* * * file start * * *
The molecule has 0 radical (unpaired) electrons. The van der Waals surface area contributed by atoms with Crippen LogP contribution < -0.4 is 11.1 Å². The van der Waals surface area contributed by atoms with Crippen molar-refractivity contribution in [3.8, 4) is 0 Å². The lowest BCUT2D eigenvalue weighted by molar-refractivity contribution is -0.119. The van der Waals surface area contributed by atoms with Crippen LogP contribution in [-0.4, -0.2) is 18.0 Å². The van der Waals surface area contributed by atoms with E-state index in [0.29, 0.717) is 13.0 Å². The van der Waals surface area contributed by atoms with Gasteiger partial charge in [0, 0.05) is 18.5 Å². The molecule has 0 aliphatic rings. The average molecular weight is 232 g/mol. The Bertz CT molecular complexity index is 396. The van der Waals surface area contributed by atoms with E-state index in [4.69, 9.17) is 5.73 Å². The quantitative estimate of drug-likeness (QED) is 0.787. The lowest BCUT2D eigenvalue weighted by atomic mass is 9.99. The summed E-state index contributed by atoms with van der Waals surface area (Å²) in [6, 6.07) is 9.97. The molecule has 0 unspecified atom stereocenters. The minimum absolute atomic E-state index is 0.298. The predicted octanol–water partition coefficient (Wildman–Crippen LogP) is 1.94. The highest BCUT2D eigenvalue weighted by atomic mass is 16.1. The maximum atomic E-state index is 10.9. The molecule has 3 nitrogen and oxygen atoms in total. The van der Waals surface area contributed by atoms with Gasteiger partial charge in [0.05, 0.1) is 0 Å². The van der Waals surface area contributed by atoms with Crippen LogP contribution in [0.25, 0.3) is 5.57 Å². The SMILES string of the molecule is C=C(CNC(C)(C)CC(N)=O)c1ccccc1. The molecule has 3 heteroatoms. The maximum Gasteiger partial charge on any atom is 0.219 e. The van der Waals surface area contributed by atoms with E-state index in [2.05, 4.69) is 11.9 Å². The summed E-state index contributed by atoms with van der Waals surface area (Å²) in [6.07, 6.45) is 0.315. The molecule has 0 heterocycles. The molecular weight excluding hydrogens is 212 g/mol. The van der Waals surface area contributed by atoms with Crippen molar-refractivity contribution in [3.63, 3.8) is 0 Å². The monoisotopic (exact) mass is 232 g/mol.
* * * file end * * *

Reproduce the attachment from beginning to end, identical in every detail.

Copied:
The molecule has 0 radical (unpaired) electrons. The van der Waals surface area contributed by atoms with Crippen LogP contribution < -0.4 is 11.1 Å². The van der Waals surface area contributed by atoms with Crippen molar-refractivity contribution in [3.8, 4) is 0 Å². The lowest BCUT2D eigenvalue weighted by molar-refractivity contribution is -0.119. The van der Waals surface area contributed by atoms with Crippen LogP contribution in [-0.4, -0.2) is 18.0 Å². The van der Waals surface area contributed by atoms with E-state index in [0.29, 0.717) is 13.0 Å². The van der Waals surface area contributed by atoms with Gasteiger partial charge in [0, 0.05) is 18.5 Å². The molecule has 0 aliphatic rings. The average molecular weight is 232 g/mol. The Bertz CT molecular complexity index is 396. The van der Waals surface area contributed by atoms with E-state index in [4.69, 9.17) is 5.73 Å². The quantitative estimate of drug-likeness (QED) is 0.787. The lowest BCUT2D eigenvalue weighted by atomic mass is 9.99. The summed E-state index contributed by atoms with van der Waals surface area (Å²) in [6, 6.07) is 9.97. The molecule has 0 unspecified atom stereocenters. The minimum absolute atomic E-state index is 0.298. The predicted octanol–water partition coefficient (Wildman–Crippen LogP) is 1.94. The highest BCUT2D eigenvalue weighted by atomic mass is 16.1. The maximum atomic E-state index is 10.9. The molecule has 3 nitrogen and oxygen atoms in total. The van der Waals surface area contributed by atoms with Gasteiger partial charge in [0.05, 0.1) is 0 Å². The van der Waals surface area contributed by atoms with Crippen LogP contribution in [0.25, 0.3) is 5.57 Å². The SMILES string of the molecule is C=C(CNC(C)(C)CC(N)=O)c1ccccc1. The molecule has 3 heteroatoms. The maximum Gasteiger partial charge on any atom is 0.219 e. The van der Waals surface area contributed by atoms with E-state index in [2.05, 4.69) is 11.9 Å². The summed E-state index contributed by atoms with van der Waals surface area (Å²) in [6.07, 6.45) is 0.315. The molecule has 0 heterocycles. The molecular weight excluding hydrogens is 212 g/mol. The van der Waals surface area contributed by atoms with Crippen molar-refractivity contribution in [3.63, 3.8) is 0 Å². The monoisotopic (exact) mass is 232 g/mol.